Sunday, December 18, 2011

Week 1-2

Hello and welcome to the blog chronicling the restoration of the Egan Institue and Nantucket Shipwreck and Lifesaving Museum's 26' Monomoy Surf Boat. This boat spent most of its life off the shore of Kings Point, New York, for which it is named, serving as a training vessel for Merchant Marine cadets. The Egan Institute purchased her off eBay, fitted a trailer to her, and brought her to Nantucket. Now she sits in Eric Holch's mother's yard on Cliff Road, awaiting a proper shop space, where I have conducted a thorough survey and begun the process of scraping and sanding all the old paint off.

Alfie Sanford (designer of the Magic Class 30) is in charge of the overall project and working under him, I, Connor Wallace (one of the builders of the Magic Class, an restorer of the 1916 Herreshoff Fish, Pompano) will be the muscle behind the work. There has been a lot of interest in part time volunteer efforts, which locals Duncan Fog and George Young have spearheaded by helping out with the project.

The first week of the project was spent conducting a thorough conditions survey of the vessel which outlined the work ahead of us. What I found were 16 broken frames due mostly to fastener failures but also an impact under the water on the port side midships, a large portion of the keelson that was badly split due to the expansion of rusty iron keel bolts, 3 hood ends that have splayed out, a missing centerboard, and some iffy thwarts. Other then these serious issues, the paint needs to be completely scraped and sanded, and the caulking in between planks needs to be re-issued.

The initial sanding and scraping has begun and after a solid weeks worth of work it looking much better. We begun by scraping off the old paint and coming in behind that with sanding machines.

Week 1-2

Before any work was done, the boat was inspected and photographed. Here is the bow.

Looking FWD.

Rotten keel bolts and remnants of the roof which collapsed into the boat.

After an initial scraping and sanding.

Beginning to scrape and sand the interior.

Port side, untouched.

Looking FWD.

George Young is busy sanding away.

Old Photographs and Design Drawings

Here are some old photographs of the Monomoy Surf Boat

Monday, December 12, 2011

A little bit of Surf Boat history...

This article is taken directly from the United States Coast Guard's website, found here.

The exact early history of the use of lifeboats on Cape Cod is very unclear. Luckily there are many interested people who are documenting the lifeboat history. The following information has been generously shared by these historians

When the Humane Society was founded in 1785 they erected Houses of Refuge along the Massachusetts coastline to provide shelter for shipwrecked victims. Cohasset, Massachusetts saw the first "lifeboat station" built in 1791 and manned with a 30' Nantucket whaleboat built by Mr. William Raymond. Similar to the existing whaleboats of the era, the Raymond lifeboat was lined with cork to provide extra flotation. Manned with 12 men, the Raymond lifeboat could handle twenty men and performed well in rough seas.

It appears that the Humane societies also employed the Francis lifeboats, but it is unclear if any were used on Cape Cod.
Some of the early surf boats were believed to be the Higgins and Gifford boats built in Gloucester, Mass. The USLSS General Superintendent Sumner I. Kimball read the following from the "Organization and methods of the United States Life Saving Service" on November 22, 1889:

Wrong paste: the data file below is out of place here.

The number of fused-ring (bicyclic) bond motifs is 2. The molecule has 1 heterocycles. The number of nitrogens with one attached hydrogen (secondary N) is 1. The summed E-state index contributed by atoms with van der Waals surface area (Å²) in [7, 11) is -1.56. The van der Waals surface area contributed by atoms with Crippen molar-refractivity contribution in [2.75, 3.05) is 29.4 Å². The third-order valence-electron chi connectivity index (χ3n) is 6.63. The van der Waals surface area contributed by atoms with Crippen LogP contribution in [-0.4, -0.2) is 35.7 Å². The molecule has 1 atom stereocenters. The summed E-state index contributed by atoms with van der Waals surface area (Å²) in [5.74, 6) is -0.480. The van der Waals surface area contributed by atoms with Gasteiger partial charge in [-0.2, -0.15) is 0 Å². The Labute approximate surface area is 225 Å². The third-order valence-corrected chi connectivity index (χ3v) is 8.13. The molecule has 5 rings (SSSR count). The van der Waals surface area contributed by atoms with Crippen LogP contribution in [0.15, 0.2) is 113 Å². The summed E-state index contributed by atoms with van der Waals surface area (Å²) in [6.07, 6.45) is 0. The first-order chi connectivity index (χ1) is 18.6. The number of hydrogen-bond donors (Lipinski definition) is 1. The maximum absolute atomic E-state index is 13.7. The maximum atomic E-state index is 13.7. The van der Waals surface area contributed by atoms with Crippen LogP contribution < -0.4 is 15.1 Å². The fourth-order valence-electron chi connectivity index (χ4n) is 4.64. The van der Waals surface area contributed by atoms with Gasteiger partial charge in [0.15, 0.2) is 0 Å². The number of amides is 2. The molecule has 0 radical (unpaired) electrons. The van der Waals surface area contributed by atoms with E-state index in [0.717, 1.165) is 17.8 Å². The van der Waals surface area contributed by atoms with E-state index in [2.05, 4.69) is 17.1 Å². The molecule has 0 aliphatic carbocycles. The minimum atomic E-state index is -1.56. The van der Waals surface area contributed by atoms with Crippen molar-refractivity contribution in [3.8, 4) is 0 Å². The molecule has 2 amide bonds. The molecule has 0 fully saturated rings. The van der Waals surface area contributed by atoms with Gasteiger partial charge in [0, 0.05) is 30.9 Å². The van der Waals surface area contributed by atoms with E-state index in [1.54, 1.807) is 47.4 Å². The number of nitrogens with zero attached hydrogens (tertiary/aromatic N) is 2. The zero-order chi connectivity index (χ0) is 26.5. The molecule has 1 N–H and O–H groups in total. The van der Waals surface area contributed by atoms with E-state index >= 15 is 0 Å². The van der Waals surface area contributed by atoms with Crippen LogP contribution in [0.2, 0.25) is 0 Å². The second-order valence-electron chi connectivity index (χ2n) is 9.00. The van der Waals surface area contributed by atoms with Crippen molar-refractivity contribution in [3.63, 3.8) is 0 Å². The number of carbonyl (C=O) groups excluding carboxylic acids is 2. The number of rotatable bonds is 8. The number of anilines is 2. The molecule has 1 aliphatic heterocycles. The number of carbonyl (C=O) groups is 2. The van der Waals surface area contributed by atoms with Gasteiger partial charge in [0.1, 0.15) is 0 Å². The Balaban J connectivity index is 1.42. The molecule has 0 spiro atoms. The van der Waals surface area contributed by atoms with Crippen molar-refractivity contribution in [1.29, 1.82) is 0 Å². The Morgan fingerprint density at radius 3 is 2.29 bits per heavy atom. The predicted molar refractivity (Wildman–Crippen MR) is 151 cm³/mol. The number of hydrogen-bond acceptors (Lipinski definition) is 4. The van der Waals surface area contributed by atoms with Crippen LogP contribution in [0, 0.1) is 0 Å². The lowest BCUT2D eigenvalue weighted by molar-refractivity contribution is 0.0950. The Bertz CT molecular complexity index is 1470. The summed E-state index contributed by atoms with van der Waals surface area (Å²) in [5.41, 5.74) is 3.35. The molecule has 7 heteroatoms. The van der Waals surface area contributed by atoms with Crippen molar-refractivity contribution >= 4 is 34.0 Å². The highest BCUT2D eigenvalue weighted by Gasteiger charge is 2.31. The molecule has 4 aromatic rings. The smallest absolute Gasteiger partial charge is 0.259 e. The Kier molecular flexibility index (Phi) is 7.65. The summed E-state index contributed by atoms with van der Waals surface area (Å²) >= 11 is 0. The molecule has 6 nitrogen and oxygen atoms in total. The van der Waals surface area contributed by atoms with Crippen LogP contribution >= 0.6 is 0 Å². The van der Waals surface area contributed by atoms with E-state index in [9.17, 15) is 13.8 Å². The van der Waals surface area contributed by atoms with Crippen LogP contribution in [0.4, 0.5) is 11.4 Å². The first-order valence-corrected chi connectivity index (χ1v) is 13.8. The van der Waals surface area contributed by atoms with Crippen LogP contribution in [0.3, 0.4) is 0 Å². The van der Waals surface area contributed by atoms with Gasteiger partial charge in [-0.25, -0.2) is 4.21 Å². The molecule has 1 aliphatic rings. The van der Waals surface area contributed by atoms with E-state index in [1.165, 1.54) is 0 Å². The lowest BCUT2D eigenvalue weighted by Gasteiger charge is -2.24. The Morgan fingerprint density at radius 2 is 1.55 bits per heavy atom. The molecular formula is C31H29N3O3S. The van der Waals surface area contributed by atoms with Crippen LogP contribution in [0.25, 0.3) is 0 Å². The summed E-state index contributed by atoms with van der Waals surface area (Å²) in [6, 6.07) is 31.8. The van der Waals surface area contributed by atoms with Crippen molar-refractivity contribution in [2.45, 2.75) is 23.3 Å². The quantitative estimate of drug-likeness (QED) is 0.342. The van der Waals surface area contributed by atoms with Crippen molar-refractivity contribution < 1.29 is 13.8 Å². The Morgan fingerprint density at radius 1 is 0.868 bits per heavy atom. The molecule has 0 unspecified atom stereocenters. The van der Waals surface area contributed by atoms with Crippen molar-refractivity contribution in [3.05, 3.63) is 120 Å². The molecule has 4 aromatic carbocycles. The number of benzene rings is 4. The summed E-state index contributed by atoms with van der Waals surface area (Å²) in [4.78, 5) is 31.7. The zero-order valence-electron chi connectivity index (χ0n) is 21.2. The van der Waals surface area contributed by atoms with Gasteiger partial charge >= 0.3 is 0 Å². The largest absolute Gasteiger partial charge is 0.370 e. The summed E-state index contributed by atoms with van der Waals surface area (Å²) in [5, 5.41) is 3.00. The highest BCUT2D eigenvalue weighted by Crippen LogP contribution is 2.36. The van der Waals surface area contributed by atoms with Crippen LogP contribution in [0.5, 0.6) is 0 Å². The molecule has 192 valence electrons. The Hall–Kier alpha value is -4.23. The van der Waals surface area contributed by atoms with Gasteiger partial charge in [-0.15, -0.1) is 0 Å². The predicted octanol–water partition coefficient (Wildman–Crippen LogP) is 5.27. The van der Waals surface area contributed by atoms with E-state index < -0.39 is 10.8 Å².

"The type of boat in most general use in our service, although properly entitled to be called a life-boat, is distinctively known as the surf-boat, and this term will be applied to it in the remarks which follow. . . . Three varieties, respectively designated the Beebe, the Higgins & Gifford, and the Beebe-McLellan surf-boat, from the names of the persons who devised the modifications which characterize them, are the only ones furnished to the stations in recent years. They are all constructed of white cedar, with white-oak frames, and their dimensions are from 25 to 27 feet in length, 6 to 7 feet beam, 2 feet 3 inches to 2 feet 6 inches depth amidships, and 1 foot 7 inches to 2 feet 1 inch sheer of gunwale. Their bottoms are flat, with little or no keel, and have a camber of an inch and a half or two inches in 8 feet each side of the midship section. They draw 6 or 7 inches of water, light, and weigh from 700 to 1000 pounds. They are propelled with 6 oars without sails, and are expected to carry, besides their crews, from 10 to 12 persons, although as many as 15 have been landed at a time in a bad sea. Their cost ranges from $210 to $275. There is no great difference between the Beebe and the Higgins & Gifford boat, except that the former has more sheer and is clinker-built, while the latter is of carvel construction. The Beebe-McLellan boat is the Beebe boat with the self-bailing quality incorporated. This feature has been added within the past two years, and but few of them have yet been put in service. . . . Even at those stations where the most approved self-righting and self-bailing boats are furnished, the surf-boats are generally preferred by the life-saving crews for short distances and when the number of imperilled people is not large. ... As respects safety they will compare favorably with any other boats. In 18 years they have been launched 6730 times on actual service, and landed 6735 people from wrecked vessels. They have been capsized but 14 times. Six of these instances were attended with loss of life, of whom 27 belonged to the service and 14 were shipwrecked people. ..." excerpt from Proceedings of the US Naval Institute